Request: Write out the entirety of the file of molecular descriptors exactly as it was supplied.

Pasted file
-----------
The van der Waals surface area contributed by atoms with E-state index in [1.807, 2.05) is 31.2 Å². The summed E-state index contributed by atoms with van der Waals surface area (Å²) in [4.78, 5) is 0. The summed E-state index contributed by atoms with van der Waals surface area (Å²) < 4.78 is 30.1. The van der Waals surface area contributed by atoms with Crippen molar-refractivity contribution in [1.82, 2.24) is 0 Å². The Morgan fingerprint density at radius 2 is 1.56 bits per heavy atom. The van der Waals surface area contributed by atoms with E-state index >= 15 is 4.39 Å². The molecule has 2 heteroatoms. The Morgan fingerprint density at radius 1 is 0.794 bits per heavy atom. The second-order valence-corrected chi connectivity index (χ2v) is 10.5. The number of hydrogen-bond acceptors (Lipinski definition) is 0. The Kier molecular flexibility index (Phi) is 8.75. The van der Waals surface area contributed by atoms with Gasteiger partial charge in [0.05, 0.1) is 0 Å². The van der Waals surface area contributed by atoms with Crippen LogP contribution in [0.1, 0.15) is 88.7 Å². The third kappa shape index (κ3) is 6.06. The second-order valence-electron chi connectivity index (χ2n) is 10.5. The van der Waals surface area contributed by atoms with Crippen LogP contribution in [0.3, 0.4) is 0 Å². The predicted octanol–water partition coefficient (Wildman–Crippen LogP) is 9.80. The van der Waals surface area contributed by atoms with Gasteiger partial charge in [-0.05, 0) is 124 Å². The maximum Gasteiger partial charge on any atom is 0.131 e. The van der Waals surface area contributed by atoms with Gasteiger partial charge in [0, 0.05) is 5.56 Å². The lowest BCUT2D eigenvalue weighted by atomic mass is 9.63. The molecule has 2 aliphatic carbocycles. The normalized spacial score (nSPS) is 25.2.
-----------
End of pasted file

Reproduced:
The van der Waals surface area contributed by atoms with E-state index in [1.807, 2.05) is 31.2 Å². The summed E-state index contributed by atoms with van der Waals surface area (Å²) in [4.78, 5) is 0. The summed E-state index contributed by atoms with van der Waals surface area (Å²) < 4.78 is 30.1. The van der Waals surface area contributed by atoms with Crippen molar-refractivity contribution in [1.82, 2.24) is 0 Å². The Morgan fingerprint density at radius 2 is 1.56 bits per heavy atom. The van der Waals surface area contributed by atoms with E-state index >= 15 is 4.39 Å². The molecule has 2 heteroatoms. The Morgan fingerprint density at radius 1 is 0.794 bits per heavy atom. The second-order valence-corrected chi connectivity index (χ2v) is 10.5. The number of hydrogen-bond acceptors (Lipinski definition) is 0. The Kier molecular flexibility index (Phi) is 8.75. The van der Waals surface area contributed by atoms with Gasteiger partial charge in [0.05, 0.1) is 0 Å². The van der Waals surface area contributed by atoms with Crippen LogP contribution in [0.1, 0.15) is 88.7 Å². The third kappa shape index (κ3) is 6.06. The second-order valence-electron chi connectivity index (χ2n) is 10.5. The van der Waals surface area contributed by atoms with Crippen LogP contribution in [0.3, 0.4) is 0 Å². The predicted octanol–water partition coefficient (Wildman–Crippen LogP) is 9.80. The van der Waals surface area contributed by atoms with Gasteiger partial charge in [-0.05, 0) is 124 Å². The maximum Gasteiger partial charge on any atom is 0.131 e. The van der Waals surface area contributed by atoms with Gasteiger partial charge in [0, 0.05) is 5.56 Å². The lowest BCUT2D eigenvalue weighted by atomic mass is 9.63. The molecule has 2 aliphatic carbocycles. The normalized spacial score (nSPS) is 25.2.